Taking The Blinkers Off

Our friends have become quite focused on one particular aspect of Arctic ice – the September minimum. The claimed rationale is that it affects the Earth’s energy balance, by reducing albedo.

That argument is very weak – because very little sunshine reaches the Arctic atmosphere in September. Most of that is reflected by clouds, and the light which does get through is mainly reflected off the water surface, due to the high angle of incidence.


http://earthobservatory.nasa.gov/Features/EnergyBalance/page3.php

By contrast, open water in September makes it easier for longwave radiation to escape from the oceans. So ice loss in September is probably a negative feedback – rather than the positive one which is normally claimed.

So what would be a better measure of albedo effects? How about average extent during the whole year to date?

It turns out that 2010 is higher than 2006 and about the same as 2005.

The Arctic minimum makes for good press and gives Joe Romm something to hyperventilate over, but really has very little meaning in the physical world. As we have seen, ice can grow back very quickly.

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11 Responses to Taking The Blinkers Off

  1. Scott says:

    You may want to bold the “to date” in the sentence “How about average extent during the whole year to date?” Otherwise, people might miss it and accuse you of GISS-like tactics.

    Anyway, in terms of albedo, I’d say March 20-Sept 22 would be the time to do the average. 2010 doesn’t do so well then, although it does beat out 2006 and 2007. More importantly, there really isn’t any sort of significant trend in the March 20-Sept 22 average JAXA extent.

    Presumably better than equinox-to-equinox would be to use a time period where the sunlight actually does something. Arbitrarily moving the start and end inward a month each yields surprisingly similar numbers as the extent-to-extent calc. 2010 is a bit weaker with this metric, but not by much.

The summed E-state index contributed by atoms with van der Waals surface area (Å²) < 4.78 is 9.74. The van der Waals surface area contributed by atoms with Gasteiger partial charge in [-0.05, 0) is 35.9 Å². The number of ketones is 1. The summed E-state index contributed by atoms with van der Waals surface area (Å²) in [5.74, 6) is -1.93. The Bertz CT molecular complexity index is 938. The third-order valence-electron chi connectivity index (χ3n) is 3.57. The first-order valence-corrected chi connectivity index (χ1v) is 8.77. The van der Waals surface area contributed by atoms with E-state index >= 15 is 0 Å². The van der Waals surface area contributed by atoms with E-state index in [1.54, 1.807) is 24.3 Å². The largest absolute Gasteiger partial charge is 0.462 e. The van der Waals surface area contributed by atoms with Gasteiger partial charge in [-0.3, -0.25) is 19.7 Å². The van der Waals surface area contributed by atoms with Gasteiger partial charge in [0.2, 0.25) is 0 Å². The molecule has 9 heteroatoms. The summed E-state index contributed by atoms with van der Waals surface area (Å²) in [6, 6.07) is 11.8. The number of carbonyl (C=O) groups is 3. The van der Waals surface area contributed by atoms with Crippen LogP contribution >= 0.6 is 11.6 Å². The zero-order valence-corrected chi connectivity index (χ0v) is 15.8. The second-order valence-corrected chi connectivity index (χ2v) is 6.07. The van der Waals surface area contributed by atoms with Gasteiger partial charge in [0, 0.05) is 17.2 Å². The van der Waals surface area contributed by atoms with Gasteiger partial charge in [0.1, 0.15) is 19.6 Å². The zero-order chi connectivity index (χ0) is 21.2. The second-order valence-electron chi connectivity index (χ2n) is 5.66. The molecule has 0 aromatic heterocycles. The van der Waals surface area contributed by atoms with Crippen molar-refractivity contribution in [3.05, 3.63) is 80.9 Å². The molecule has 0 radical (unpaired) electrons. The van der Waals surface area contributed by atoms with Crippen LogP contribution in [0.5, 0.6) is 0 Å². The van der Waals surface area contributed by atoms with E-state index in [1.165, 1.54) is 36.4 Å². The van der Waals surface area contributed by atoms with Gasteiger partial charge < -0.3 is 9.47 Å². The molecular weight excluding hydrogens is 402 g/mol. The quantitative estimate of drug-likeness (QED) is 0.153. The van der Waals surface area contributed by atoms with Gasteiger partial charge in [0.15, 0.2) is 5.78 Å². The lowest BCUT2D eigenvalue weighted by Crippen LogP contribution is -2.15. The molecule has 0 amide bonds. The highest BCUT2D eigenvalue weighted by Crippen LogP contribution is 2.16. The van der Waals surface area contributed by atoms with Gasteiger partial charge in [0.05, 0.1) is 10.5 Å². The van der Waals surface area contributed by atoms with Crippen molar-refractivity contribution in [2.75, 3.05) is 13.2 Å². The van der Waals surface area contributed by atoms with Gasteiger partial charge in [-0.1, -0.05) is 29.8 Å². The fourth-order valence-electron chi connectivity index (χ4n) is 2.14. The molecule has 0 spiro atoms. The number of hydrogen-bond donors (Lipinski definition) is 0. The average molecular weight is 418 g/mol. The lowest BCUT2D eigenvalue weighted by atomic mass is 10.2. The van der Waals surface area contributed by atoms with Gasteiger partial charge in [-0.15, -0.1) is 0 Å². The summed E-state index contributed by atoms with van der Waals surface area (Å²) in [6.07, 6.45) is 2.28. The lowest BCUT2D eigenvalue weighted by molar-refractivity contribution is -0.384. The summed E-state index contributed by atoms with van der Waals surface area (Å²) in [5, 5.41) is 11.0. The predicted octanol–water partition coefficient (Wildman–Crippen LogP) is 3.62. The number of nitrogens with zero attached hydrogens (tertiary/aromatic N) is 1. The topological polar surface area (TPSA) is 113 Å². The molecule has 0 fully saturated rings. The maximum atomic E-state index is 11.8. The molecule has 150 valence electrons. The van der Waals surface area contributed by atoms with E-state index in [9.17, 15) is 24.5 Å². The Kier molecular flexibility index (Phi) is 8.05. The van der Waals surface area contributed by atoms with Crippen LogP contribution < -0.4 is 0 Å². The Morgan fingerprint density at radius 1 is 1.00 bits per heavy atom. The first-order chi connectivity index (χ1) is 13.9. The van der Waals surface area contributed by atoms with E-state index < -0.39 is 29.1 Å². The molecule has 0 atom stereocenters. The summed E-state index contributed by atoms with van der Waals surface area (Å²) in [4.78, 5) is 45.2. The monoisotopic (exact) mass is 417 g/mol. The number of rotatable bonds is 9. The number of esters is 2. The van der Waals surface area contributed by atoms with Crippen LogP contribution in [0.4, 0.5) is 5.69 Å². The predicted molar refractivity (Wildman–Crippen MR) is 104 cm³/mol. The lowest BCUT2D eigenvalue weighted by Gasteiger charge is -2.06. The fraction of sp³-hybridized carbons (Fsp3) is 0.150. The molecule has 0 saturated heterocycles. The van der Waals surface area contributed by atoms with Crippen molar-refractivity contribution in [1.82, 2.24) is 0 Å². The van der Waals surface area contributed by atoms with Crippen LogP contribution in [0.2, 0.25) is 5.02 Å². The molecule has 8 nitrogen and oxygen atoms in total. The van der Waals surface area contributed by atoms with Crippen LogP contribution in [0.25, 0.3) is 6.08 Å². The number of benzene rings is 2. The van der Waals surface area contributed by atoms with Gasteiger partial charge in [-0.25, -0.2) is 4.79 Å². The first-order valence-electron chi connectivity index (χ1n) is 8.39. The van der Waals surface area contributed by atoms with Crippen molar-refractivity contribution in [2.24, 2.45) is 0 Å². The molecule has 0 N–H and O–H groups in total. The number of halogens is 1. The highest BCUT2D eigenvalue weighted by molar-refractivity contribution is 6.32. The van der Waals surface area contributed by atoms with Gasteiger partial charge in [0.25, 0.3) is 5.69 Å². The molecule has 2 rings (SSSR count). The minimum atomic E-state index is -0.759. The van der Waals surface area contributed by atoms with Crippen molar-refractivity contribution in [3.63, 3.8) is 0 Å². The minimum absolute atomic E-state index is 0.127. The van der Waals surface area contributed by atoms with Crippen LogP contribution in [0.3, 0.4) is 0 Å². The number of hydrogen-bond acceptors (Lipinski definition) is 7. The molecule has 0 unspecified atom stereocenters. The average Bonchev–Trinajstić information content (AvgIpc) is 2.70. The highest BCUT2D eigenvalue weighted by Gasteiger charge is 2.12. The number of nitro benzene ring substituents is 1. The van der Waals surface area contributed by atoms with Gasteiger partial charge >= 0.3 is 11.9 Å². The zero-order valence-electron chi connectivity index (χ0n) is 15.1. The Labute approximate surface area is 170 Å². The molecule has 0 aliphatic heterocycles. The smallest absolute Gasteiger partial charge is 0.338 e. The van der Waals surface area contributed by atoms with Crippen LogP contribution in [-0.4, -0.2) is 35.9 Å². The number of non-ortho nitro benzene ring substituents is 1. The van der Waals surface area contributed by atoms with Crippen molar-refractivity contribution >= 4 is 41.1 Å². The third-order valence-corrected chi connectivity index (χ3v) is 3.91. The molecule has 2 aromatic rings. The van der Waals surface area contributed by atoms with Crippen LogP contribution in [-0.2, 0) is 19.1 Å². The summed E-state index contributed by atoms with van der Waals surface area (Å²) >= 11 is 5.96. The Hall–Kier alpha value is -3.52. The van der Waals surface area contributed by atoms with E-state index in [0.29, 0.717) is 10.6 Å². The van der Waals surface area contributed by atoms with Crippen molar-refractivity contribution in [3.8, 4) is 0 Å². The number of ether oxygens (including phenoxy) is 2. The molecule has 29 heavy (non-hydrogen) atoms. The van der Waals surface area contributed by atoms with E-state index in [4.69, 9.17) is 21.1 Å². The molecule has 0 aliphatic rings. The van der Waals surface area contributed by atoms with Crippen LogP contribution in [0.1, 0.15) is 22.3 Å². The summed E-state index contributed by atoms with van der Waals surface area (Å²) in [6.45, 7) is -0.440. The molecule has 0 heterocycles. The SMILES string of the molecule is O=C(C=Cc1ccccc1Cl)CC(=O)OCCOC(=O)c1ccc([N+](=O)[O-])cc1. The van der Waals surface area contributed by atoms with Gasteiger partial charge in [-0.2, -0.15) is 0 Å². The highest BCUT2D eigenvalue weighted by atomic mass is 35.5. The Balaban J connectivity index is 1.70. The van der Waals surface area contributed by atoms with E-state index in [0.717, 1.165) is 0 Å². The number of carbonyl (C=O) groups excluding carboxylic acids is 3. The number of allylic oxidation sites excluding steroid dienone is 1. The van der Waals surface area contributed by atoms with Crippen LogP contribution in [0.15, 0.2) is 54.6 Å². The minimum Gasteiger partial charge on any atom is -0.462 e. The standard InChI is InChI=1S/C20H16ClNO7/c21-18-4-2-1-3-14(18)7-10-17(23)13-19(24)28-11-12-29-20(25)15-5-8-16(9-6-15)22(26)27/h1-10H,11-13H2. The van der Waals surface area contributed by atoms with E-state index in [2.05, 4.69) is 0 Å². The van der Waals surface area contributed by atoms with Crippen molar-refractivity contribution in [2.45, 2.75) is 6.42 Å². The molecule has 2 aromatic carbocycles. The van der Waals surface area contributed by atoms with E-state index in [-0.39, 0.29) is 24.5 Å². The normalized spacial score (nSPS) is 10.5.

Honestly, I’d say even the best “average” measure isn’t the best indicator. To really get at it, I’d think one would need to do a weighted ice area versus latitude calculation (where the weight is based on solar irradiance for that latitude) for each day and work that up…not trivial, but should be easily do-able for people with the data in hand.

    To see if ice loss results in a positive or negative net feedback, one would need to estimate the insulation of the ice versus insolation changes from the ice albedo using the above metric. πŸ™‚

    -Scott

  2. Julienne Stroeve says:

    Steve, this paper nicely discusses the ice-albedo feedback and how it influenced the 2007 melt. http://www.agu.org/journals/gl/gl0811/2008GL034007/2008GL034007.pdf

    It will also help your readers better understand the ice-albedo feedback and how it affects ice melt. There are also several papers the last couple of years that have discussed Arctic Amplification in autumn, which is directly related to the ice-albedo feedback. It is the accumulated heat absorbed during summer that is important.

    • Julienne,

      Thanks for the reference. 2007 was the lowest average extent and did have a lot of open water earlier in the summer. Didn’t that also have a lot to do with cloud cover?

      • Julienne Stroeve says: